Figure 1: Effect of WM130 on the proliferation and colony formation of human hepatoma cells. A. Chemical structures of matrine and its derivative WM130. B. WM130 inhibited the proliferation of human hepatoma cells. Hep3B, MHCC-LM3 and MHCC-97H cells were treated with WM130 for 72 h. Proliferation was measured by a CCK8 assay. The IC50 values are shown. C. WM130 inhibited the proliferation of human hepatoma cells in a time-dependent manner. D and E. WM130 suppressed the colony formation of human hepatoma cells. N=3, *p<0.05 versus control.
WM130 inhibits proliferation and colony formation of hepatoma cells
WM130 suppressed the proliferation of HCC cell lines, including Hep3B, MHCC-LM3 and MHCC-97H, in a concentration-dependent manner with IC50 values being 8.2, 10.6 and 12.5 μmol/L respectively (Figure 1B). Moreover, WM130 exerted its effect in a time-dependent manner (Figure 1C), and its anti-proliferative effect was enhanced with the passing of time.
We further examined the effect of WM130 on colony formation of hepatoma cells through clonogenic assay. The results indicated that WM130 significantly reduced the number of formed colonies, and the results are consistent in all the three HCC cell lines tested (Figure 1D and 1E).
Notably, the immortalized human hepatocyte cell line L02 and rat primary hepatocytes were not affected by WM130 at the concentrations tested (data not shown), which indicated that WM130 exerted a more selective activity against HCC cells than normal cells.
WM130 inhibits proliferation of doxorubicin (DOX)-resistant hepatoma cells and reduces the expression of stemness-related genes in hepatoma cells
We further examined the effect of WM130 on DOX-resistant cells expressing CSC biomarker EpCAM. DOX-resistant HCC cells were obtained by exposing HCC cells (Hep3B and MHCC-LM3) to 2 μmol/L DOX for 5 days. The cells were resistant to DOX but still sensitive to WM130 (Figure 2A and Supplementary Figure S1A). Remarkably, among the DOX-resistant cells, the number of EpCAM+ cells was significantly increased and this increasing was eliminated by WM130 treatment (Figure 2B). More specifically, after WM130 treatments, the EpCAM+ cells were reduced from 32.32% to 3.04%, and from 27.99% to 2.02% in DOX-resistant Hep3B and MHCC-LM3 cells respectively. In contrast, no inhibitory effect was observed of DOX.
Figure 2: The effect of WM130 on DOX-resistant cells and the influence of WM130 on the expression of genes relevant to stemness and differentiation of hepatic stem/progenitor cells. Hep3B and MHCC-LM3 cells were treated with DOX (2 μmol/L) for 5 days to obtain DOX-resistant cells, and the resistant cells were exposed to WM130 or DOX for 3 days. A. DOX-resistant HCC cells remained sensitive to WM130. N=3, *p<0.05 versus control. B. WM130 (10 μmol/L) eliminated the increased EpCAM+ fraction in DOX-resistant cells. The results are representative of two independent experiments. C-F. Hep3B (C, D) and MHCC-LM3 (E, F) cells were treated with 10 μmol/L WM130 for 24 h. The expression of “stemness” and liver-specific genes was detected by real-time RT-PCR. The mRNA levels were normalized against β-actin and are relative to the control. N=3, *p<0.05 versus control.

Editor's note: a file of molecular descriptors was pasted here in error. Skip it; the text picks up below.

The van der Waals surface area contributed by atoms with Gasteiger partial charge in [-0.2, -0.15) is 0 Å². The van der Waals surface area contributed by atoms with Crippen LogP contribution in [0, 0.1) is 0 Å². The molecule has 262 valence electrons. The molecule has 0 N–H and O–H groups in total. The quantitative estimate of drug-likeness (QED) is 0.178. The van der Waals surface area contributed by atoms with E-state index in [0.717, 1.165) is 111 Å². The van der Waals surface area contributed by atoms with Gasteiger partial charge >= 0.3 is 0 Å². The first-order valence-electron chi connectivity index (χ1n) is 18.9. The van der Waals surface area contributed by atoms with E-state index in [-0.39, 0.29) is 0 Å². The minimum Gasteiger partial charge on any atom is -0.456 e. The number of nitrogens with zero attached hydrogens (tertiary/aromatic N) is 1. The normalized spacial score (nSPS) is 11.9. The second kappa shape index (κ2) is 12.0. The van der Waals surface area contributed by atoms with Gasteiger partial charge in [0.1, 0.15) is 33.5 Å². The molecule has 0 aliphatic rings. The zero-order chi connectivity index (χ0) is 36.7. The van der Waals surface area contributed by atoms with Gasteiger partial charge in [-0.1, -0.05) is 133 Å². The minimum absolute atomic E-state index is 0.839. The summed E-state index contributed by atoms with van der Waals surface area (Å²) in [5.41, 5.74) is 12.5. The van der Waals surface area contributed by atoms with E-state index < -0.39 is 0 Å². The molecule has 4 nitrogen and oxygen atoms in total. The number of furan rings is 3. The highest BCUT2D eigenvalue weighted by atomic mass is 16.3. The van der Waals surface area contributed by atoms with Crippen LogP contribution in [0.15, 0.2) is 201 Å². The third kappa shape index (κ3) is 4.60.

We further detected the expression of some stemness-related genes and mature hepatocyte biomarker genes in hepatoma cells. WM130 treatment concentration-dependently reduced the mRNA levels of stemness-related gene EpCAM, CD133, CD90, Oct3/4, Sox2 and NANOG in HCC cells (Figure 2C and 2E, Supplementary Figure S1B). As to liver-specific genes, WM130 increased the expression of cytochrome P450(CYP)1A3 (CYP1A3), glucose-6-phosphatase (G-6-P), albumin (ALB), aldolase B (ALDOB), which was accompanied by the down-regulation of hepatocyte malignance gene alpha-fetoprotein (AFP), while biliverdin synthetase (BR) expression remained unchanged (Figure 2D and 2F, Supplementary Figure S1C). These results suggest that WM130 may inhibit cancer stem-like cell and promote the differentiation from CSCs to hepatocytes.
WM130 inhibits HCC spheres among hepatoma cells
To determine the effect of WM130 on HCC spheres, we enriched populations of hepatic cancer stem-like cells using the sphere culture technique. Flow cytometric analysis revealed that WM130 treatment reduced the number of EpCAM+ cells in Hep3B, MHCC-LM3 and MHCC-97H spheres in a concentration-dependent manner, while WM130 rendered no evident influence on CD133+ cells (Figure 3A). WM130 concentration-dependently inhibited the formation of primary spheres, as evidenced by both reduced number and decreased size of the spheres (Figure 3B and 3C). Moreover, the number of subsequent spheres were also reduced under condition that WM130-treated primary spheres were cultured for subsequent two passages in the absence of WM130 (Figure 3B), indicating that WM130 inhibited the self-renewal ability of CSCs.